Maybe I could’ve helped them. Maybe not.


  5. I can say that I am happy without kids. At the moment, not having children doesn’t really affect me (though I know it will when I am older, and I am trying to plan for that). At 60, I am not confronted by it every day, although I do think about it every day, if that makes sense. I don’t grieve it every day. Otherwise, I am – as you freely admit you are doing – just torturing myself. And that would only hurt me. No one else. And it doesn’t achieve anything either. It took time – I went through a process I called retraining my brain. (I’ve blogged about it a lot.) I just didn’t let myself think about the what-ifs, and would consciously turn to thinking about other things. It is hard. It hurt and hurt a lot, because each time I changed the way I was thinking, I had to acknowledge why I had to do it – that I would NEVER have children. So I very much choose to make the most of the life I have, and to enjoy it. To celebrate the positives of my life, some of which are there BECAUSE I don’t have children. It’s not a betrayal of the part of me that wanted to have children. It’s a way of supporting that part of me. It’s not a betrayal of the pregnancies I lost – it honours them. Because if I don’t do that, I have lost two lives – the life I wanted, and the life I actually have. And that would be immeasurably sad.

    Sending hugs.


  6. I definitely identify as childless. I feel pretty safe in saying that I will never call myself childfree. I feel like I was born to be a mother. I love kids, and I respect all developmental stages. I looked forward to parenting very much. Maybe I wasn’t looking forward to sitting in carpool lines, but I was willing to do the not-so-fun stuff in order to get to raise children and have that mother-child relationship. Even though I’ve had 40+ years experience of not being a mother, it still feels weird to not be one. It just feels off. Like my kid is supposed to be here.

    All that said though, I AM happy.

    I am also sad, mad, excited, frustrated, enthusiastic, anxious, and a whole lot of other things. That’s just me. I have a lot of feelings. For a long time, I wasn’t happy at all. And that was part of my process–really feeling my loss and devastation. But I like to share that I am happy now. A lot of the time anyway. No one is happy all of the time.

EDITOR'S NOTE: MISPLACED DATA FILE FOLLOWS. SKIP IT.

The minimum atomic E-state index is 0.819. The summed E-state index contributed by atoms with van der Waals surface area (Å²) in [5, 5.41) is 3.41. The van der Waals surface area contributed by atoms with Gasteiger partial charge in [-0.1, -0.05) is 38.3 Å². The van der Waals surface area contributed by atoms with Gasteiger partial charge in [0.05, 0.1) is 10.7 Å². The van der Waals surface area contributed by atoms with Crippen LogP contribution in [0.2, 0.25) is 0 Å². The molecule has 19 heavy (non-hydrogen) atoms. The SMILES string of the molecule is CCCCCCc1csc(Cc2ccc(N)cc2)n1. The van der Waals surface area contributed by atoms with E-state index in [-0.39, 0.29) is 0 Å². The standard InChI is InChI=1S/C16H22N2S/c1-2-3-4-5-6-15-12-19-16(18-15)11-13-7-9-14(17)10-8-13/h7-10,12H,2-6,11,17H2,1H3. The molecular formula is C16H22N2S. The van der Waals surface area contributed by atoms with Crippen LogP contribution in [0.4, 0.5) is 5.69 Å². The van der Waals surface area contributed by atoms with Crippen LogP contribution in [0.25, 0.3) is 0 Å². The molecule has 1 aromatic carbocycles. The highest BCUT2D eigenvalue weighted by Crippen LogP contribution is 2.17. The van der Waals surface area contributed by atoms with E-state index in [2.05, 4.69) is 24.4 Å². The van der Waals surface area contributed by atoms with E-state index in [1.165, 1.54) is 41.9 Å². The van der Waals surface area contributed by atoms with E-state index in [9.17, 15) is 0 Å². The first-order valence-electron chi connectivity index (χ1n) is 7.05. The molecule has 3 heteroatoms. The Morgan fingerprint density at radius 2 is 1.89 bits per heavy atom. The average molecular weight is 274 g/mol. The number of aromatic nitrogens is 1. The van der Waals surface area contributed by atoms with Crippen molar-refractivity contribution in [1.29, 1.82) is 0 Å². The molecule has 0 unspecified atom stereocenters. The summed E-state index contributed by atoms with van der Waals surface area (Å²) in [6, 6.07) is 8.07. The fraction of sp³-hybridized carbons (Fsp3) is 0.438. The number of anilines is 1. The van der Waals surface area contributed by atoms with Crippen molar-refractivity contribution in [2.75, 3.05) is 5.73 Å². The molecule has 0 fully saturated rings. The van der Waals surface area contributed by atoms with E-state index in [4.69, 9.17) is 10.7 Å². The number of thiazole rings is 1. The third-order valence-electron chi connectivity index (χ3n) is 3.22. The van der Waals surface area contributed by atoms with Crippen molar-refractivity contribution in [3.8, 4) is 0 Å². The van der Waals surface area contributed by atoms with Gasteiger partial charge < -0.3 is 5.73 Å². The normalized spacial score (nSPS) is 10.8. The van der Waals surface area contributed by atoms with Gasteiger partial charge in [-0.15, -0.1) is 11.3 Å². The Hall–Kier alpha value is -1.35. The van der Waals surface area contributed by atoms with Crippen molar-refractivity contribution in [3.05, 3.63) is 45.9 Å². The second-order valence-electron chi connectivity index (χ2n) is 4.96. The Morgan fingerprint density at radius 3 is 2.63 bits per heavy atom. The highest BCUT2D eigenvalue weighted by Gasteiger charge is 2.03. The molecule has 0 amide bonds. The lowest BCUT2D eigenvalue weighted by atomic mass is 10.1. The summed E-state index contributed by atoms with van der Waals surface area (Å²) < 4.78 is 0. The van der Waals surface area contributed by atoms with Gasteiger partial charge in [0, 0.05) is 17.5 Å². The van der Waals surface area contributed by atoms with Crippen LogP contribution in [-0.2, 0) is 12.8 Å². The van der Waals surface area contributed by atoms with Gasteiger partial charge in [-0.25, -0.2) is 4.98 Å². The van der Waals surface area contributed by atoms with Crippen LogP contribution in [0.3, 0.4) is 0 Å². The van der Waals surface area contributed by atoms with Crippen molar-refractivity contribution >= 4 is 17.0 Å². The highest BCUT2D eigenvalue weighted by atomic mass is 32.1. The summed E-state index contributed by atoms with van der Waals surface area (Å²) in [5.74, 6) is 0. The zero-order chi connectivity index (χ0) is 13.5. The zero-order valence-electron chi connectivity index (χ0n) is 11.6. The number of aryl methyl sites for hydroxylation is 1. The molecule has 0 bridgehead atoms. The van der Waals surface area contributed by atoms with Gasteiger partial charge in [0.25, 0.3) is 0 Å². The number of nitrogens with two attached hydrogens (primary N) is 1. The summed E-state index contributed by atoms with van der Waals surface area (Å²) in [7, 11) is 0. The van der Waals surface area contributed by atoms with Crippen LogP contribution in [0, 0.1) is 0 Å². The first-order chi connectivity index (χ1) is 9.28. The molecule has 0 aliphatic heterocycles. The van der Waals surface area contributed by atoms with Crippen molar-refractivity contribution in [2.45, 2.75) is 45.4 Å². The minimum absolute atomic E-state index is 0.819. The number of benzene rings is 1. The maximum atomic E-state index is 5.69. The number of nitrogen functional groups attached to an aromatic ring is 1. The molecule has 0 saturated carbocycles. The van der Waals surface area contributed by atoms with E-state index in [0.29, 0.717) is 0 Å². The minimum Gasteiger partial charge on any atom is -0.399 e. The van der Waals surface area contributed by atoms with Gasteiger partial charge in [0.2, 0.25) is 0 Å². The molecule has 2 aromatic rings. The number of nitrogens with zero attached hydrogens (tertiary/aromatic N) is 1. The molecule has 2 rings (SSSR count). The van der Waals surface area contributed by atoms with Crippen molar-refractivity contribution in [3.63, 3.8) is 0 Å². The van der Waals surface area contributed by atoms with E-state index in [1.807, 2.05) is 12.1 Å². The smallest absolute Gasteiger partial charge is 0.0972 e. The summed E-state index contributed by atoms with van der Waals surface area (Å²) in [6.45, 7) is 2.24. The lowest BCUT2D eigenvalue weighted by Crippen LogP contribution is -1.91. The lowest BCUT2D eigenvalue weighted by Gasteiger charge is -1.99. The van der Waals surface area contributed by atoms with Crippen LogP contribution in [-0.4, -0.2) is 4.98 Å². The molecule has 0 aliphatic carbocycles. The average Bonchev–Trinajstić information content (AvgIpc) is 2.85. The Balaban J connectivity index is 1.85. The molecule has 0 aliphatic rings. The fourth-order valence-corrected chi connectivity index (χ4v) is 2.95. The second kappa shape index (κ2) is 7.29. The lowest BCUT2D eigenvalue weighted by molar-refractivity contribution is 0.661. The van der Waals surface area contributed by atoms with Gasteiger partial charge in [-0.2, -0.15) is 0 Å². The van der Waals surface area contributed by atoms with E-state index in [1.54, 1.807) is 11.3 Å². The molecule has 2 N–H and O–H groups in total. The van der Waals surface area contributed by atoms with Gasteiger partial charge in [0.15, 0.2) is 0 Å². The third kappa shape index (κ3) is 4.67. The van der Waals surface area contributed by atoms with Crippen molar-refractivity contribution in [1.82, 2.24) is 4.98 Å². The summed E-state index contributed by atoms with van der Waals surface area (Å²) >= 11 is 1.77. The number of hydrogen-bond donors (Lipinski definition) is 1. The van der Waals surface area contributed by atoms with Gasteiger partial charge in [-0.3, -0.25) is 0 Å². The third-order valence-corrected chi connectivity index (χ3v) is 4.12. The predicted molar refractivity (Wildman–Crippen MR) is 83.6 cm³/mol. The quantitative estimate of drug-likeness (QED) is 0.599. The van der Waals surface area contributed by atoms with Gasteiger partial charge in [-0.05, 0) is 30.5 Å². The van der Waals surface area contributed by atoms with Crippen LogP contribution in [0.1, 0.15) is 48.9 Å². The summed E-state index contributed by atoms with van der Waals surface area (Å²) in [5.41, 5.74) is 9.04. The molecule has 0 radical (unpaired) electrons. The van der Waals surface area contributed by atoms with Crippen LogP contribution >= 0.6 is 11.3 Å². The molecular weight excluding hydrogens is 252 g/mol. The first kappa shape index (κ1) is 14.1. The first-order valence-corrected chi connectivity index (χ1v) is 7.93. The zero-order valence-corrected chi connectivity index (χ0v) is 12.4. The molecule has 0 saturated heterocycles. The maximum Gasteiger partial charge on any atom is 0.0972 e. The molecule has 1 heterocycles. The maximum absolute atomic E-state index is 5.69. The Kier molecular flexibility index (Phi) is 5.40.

I didn’t get to do the one big, primal thing (have kids) that seems like most everyone else gets to do… But I do get the opportunity to create whatever I want my life to look like other than that. It’s hard, but it’s also good.

    I think the most surprising thing is actually feeling excitement about things again. That’s been new in the last couple of years, and I definitely don’t take that for granted!!


  7. I think I’m like you, Sue. I’m accepting my life, but man, it still makes me sad.

    Recently my husband and I were invited to be featured on a local-ish publication. It always features families on the front page. For the first time ever, it will just be a couple. Just being in a publication (professional pics even) is waaaaay outside my comfort zone. But I think it will be good for my husband’s business so I’m doing it.

    Anyway, when the photographer reached out to schedule a time, I completely overshared. She only wanted to know what sort of things we liked (potential props), if we were partial to indoor vs. outdoor photos, how many people in our family. I reasonably shared that I was nervous, that we aren’t photogenic people. But then I went further and pointed out that everyone else has cute kids and we have none. I made a joke about adopting a dog real fast. She was kind and polite, but I could tell by her reply that I didn’t share to the right person.

    A few weeks later, the “college kid” in charge of the article reached out with questions for me to answer so she could build an article. In my communication with her, I held back on my overshare tendencies (didn’t want to scare the poor girl). I only added a few lines about how we wanted to start a family but it didn’t happen for us. When she later submitted the article for us to approve, I was disappointed that she didn’t even mention any of the childless stuff that I put on the questionnaire. I requested that she do so, and she added a few sentences. I can’t explain it, but I feel better about my life being upfront about it. No one asks. I WANT people to know my (sanitized) story. That we wanted a family and it didn’t work out.

    I’m not happy. And I want to get there. I’m enjoying my life in the meantime but I’m not sure what it’s going to take for me to have peace.